New blood test can spot when breast cancer has become resistant to treatment – and exactly which drugs doctors should use next

bEING able to quickly switch drugs could dramatically slow cancer’s spread

A smart blood test developed by scientists dramatically slows the spread breast cancer, scientists have revealed.

The new test, developed by experts in London, spots when the most common form of breast cancer has stopped responding to standard treatments.

It then tells doctors exactly which drug to treat patients with next, matching the treatment to the genetic make-up of the tumour.

A smart blood test developed by scientists dramatically slows the spread breast cancer, scientists have revealed.

A trial of 783 women showed that using precisely matched drugs doubled the length of time for which doctors were able to halt the progression of the disease.

Being able to rapidly switch drugs is crucial in the treatment of cancer, because tumours evolve and become resistant to medicines.

When a certain drug stops working, doctors switch onto a different form of medication.

But until now they only been able to do this when a patient starts getting sick again, or by using a painful biopsy to analyse the tumour.

The new test, which could be available within three years, allows doctors to act far more quickly, alerting them as soon as the cancer starts resisting the drug’s effect.

It is one of the first in a battery of ‘liquid biopsies’ that experts think will revolutionise the treatment of cancer.


Breast cancer patients could be spared the misery of chemotherapy with test to predict if their tumour will return

A genetic test could spare thousands of breast cancer patients each year the ordeal of unnecessary chemotherapy, research suggests.

By analysing the genetic make-up of a tumour, scientists can accurately predict how likely cancer is to return after surgery.

A new genetic test, called Mammaprint, could spare 14 per cent of breast cancer patients – one in every seven – from having to undergo chemotherapy after their tumour is removed.

Chemotherapy can cause gruelling side effects including nausea, hair loss and exhaustion.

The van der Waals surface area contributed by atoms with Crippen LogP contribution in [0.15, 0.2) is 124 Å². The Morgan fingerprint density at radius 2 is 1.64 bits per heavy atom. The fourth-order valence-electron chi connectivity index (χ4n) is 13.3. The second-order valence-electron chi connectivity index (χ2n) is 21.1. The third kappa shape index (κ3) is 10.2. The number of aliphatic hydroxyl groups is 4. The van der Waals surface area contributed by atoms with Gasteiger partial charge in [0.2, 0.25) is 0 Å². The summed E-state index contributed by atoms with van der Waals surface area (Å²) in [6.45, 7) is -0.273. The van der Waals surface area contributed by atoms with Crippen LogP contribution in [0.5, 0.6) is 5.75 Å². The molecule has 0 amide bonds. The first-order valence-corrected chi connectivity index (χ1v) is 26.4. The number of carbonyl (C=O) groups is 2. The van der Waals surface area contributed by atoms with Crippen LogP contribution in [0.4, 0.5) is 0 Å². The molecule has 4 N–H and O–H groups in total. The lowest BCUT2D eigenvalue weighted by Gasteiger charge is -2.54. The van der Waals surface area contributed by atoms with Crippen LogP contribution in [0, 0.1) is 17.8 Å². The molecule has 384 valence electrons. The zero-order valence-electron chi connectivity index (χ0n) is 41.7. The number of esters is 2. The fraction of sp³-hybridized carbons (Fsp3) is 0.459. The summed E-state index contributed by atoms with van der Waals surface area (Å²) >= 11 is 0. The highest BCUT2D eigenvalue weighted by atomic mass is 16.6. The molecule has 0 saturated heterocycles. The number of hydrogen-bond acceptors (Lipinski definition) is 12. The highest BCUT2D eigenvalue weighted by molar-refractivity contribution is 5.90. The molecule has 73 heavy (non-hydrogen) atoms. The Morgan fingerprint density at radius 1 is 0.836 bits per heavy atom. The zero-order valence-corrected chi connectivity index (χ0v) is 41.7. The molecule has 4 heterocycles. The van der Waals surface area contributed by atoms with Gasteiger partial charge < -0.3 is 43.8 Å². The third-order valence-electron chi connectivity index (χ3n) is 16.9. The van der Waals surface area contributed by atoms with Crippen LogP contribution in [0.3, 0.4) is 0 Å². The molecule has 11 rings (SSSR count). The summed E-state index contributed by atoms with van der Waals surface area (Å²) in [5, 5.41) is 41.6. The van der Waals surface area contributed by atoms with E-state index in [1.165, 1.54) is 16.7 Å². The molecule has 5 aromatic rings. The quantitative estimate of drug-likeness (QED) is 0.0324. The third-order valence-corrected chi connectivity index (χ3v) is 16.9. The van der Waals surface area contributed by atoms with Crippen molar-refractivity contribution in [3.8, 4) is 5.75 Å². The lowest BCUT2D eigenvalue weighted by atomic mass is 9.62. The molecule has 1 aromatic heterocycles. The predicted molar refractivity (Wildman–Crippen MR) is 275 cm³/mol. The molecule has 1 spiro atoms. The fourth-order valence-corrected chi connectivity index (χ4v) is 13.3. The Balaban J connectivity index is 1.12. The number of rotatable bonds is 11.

A team of Belgian scientists found that they could accurately pinpoint patients whose tumours were unlikely to return, even if they do not have chemotherapy.

The sensitive tests pick up minute strands of DNA that are shed by a tumour as it grows.

Trials carried out by the Institute of Cancer Research and the Royal Marsden hospital in London found that by using the tests, and then moving patients onto a drug matched to its genetic make-up, doctors were able to halt the progress of breast cancer for six months.

Women who were treated with a drug that had not been DNA matched only had two and a half months before the tumour started spreading again.

Researchers analysed blood samples from 783 women with oestrogen receptor positive breast cancer – the most common form of the disease, accounting for three quarters of cases.

By using the test, scientists identified a single gene called ESR1, which mutates when a breast tumour has stopped responding to standard hormone treatment.

The researchers randomly divided patients into two groups and gave them each one of two drugs.

One group was given a drug called exemestane – which works by blocking oestrogen synthesis.

The others were given a drug called fulvestrant, which degrades the oestrogen receptor protein so it can’t ‘feed’ the tumour.

The results, published in the Journal of Clinical Oncology, showed that patients with the ESR1 mutation responded far better to fulvestrant, which delayed progression of the disease for 5.7 months, compared to 2.6 months on exemestane.

Culled from Daily Mail